Withings' rumored heart rate monitor, AI to predict cognitive decline, and more digital health news briefs

Also: Biodegradable implant accelerates nerve damage repair; algorithm uses wearables to predict behavior, blood pressure changes.
By Dave Muoio and Laura Lovett
04:11 pm

A peak at Withings' next device? Rumor has it Withings is creating a new fitness tracker at a lower price point. Wearable reports  that a tracker listed by the company as Pulse HR in a recent FCC filing, which could indicate that it will have a heart rate monitor.

For the last two year Withings has been part of Nokia’s digital health division. But the department faced challenges from the get go and in May Eric Carreel, cofounder of the original Withings, bought back Nokia’s digital health division two years after it was sold to the Finnish tech giant. At the time of the purchase Carreel said he planned to relaunch the Withings brand by the end of 2018.

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Devices and predictive AI work well together. Thanks to machine learning, wearables and other off-the-shelf technology can be used to not only measure patients’ blood pressures and behaviors but also predict changes in each, according to a recent investigation. In it, researchers from the University of California, San Diego outfitted eight patients with FitBit Charge HR and an Omron Evolv wireless blood pressure monitor and collected data on their sleep, exercise, and blood pressure. With these, they were able to build an algorithm that made daily predictions regarding these health metrics, offered effective suggestions, and resulted in substantially healthier behaviors and blood pressure for the individual users.

"This research shows that using wireless wearables and other devices to collect and analyze personal data can help transition patients from reactive to continuous care," Sujir Day, the paper’s coauthor and the director of the UCSD School of Engineering’s Center for Wireless Communications, said in a statement. "Instead of saying 'My blood pressure is high therefore I'll go to the doctor to get medicine,' giving patients and doctors access to this type of system can allow them to manage their symptoms on a continuous basis."

Machine learning to identify decline. Research recently published last month in PLOS Computational Biology offers an example of how machine learning technology could be used to predict cognitive decline and subsequent Alzheimer’s disease. By training an algorithm with a longitudinal dataset of healthy and declining seniors and then validating it against another independent body of data, researchers found that their tool was reasonably capable of predicting decline.

"At the moment, there are limited ways to treat Alzheimer's and the best evidence we have is for prevention,” Dr. Mallar Chakravarty, assistant professor at the department of psychiatry at McGill University, said in a statement. “Our AI methodology could have significant implications as a 'doctor's assistant' that would help stream people onto the right pathway for treatment. For example, one could even initiate lifestyle changes that may delay the beginning stages of Alzheimer's or even prevent it altogether.”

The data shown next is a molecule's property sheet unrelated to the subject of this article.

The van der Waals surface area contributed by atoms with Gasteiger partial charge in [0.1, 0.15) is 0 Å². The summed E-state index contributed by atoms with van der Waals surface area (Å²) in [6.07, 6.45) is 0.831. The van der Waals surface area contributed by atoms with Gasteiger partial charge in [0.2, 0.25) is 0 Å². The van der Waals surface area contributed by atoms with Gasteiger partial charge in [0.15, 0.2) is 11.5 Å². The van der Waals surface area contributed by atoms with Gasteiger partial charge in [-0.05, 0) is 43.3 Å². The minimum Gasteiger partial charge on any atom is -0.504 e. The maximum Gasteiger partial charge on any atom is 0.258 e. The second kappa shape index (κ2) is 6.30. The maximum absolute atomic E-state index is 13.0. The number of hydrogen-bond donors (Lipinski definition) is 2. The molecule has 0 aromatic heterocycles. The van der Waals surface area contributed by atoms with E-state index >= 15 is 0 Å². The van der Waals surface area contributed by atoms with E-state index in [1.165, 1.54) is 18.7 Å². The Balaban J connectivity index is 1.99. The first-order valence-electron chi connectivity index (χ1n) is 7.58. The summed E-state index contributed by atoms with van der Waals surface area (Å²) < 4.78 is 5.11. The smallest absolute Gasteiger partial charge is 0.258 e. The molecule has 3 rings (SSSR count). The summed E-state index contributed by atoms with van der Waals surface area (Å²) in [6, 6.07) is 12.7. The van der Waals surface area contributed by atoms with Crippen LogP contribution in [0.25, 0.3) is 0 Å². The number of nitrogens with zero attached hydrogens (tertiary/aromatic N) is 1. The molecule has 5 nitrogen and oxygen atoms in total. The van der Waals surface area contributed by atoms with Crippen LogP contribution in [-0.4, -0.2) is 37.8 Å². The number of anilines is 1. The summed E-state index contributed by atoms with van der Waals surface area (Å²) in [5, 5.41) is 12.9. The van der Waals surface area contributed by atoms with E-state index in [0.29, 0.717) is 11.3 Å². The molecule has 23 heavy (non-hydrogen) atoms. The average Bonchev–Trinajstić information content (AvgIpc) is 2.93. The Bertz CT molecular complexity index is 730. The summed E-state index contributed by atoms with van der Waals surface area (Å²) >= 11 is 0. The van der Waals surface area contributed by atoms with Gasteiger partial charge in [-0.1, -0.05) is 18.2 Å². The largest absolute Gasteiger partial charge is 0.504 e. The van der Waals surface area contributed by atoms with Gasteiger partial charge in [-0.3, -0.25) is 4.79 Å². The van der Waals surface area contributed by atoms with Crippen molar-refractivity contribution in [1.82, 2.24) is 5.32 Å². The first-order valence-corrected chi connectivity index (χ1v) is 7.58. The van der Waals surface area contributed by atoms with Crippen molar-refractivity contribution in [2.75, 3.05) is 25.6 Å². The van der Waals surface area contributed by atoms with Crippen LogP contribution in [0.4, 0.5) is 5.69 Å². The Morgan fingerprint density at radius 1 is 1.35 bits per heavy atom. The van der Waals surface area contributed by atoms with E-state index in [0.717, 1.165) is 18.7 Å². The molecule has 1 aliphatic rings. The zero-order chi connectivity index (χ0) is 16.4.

Insert and forget. A collaborative team of Northwestern University engineers and Washington University School of Medicine neurosurgeons have developed a biodegradable, wireless implant that delivers pulses of energy directly to damaged nerves to accelerate their recovery. The paper-thin device, which was detailed this week in Nature Medicine, lasts roughly two weeks before dissolving, and was shown to improve recovery in rats.

"We know that electrical stimulation during surgery helps, but once the surgery is over, the window for intervening is closed," Dr. Wilson "Zack" Ray, a senior author of the research article and an associate professor of neurosurgery, biomedical engineering and of orthopedic surgery at Washington University, said in a statement. "With this device, we've shown that electrical stimulation given on a scheduled basis can further enhance nerve recovery.”

Digital physician assistant picking up users. AI startup Suki announced today that its voice-enabled digital physician assistant tech is being employed in roughly 1,000 patient encounters each week in eight states since launching in early May. By responding to voice commands and automatically updating a patient’s EHR, the company said that its platform so far has led to a 70 percent overall reduction in the time physicians are spending on updating their medical notes.

“We are proud of the progress made since introducing Suki in May, and excited to be freeing more and more physicians from the arduous burden of medical documentation to focus on their first priority – patient care,” Punit Soni, CEO and cofounder of Suki, said in a statement. “This growth demonstrates the demand for new solutions that support physicians throughout their care delivery, and work across specialties and settings.”


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